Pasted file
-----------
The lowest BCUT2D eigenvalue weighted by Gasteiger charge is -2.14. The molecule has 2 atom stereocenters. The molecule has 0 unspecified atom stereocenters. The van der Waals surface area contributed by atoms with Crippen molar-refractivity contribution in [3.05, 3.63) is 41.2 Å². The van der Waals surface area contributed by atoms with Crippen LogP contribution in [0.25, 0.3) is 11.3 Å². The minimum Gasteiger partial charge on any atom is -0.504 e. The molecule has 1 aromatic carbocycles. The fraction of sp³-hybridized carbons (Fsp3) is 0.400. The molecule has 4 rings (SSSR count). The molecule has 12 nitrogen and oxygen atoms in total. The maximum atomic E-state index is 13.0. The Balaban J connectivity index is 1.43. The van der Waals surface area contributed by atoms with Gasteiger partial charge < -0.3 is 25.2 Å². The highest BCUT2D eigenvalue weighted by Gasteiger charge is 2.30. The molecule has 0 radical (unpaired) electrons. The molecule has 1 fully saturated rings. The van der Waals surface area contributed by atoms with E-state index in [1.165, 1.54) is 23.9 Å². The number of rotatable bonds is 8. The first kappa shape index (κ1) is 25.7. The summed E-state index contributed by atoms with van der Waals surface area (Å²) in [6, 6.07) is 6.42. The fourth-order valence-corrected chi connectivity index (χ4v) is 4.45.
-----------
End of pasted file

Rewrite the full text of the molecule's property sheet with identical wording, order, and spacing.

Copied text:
The lowest BCUT2D eigenvalue weighted by Gasteiger charge is -2.14. The molecule has 2 atom stereocenters. The molecule has 0 unspecified atom stereocenters. The van der Waals surface area contributed by atoms with Crippen molar-refractivity contribution in [3.05, 3.63) is 41.2 Å². The van der Waals surface area contributed by atoms with Crippen LogP contribution in [0.25, 0.3) is 11.3 Å². The minimum Gasteiger partial charge on any atom is -0.504 e. The molecule has 1 aromatic carbocycles. The fraction of sp³-hybridized carbons (Fsp3) is 0.400. The molecule has 4 rings (SSSR count). The molecule has 12 nitrogen and oxygen atoms in total. The maximum atomic E-state index is 13.0. The Balaban J connectivity index is 1.43. The van der Waals surface area contributed by atoms with Gasteiger partial charge < -0.3 is 25.2 Å². The highest BCUT2D eigenvalue weighted by Gasteiger charge is 2.30. The molecule has 0 radical (unpaired) electrons. The molecule has 1 fully saturated rings. The van der Waals surface area contributed by atoms with E-state index in [1.165, 1.54) is 23.9 Å². The number of rotatable bonds is 8. The first kappa shape index (κ1) is 25.7. The summed E-state index contributed by atoms with van der Waals surface area (Å²) in [6, 6.07) is 6.42. The fourth-order valence-corrected chi connectivity index (χ4v) is 4.45.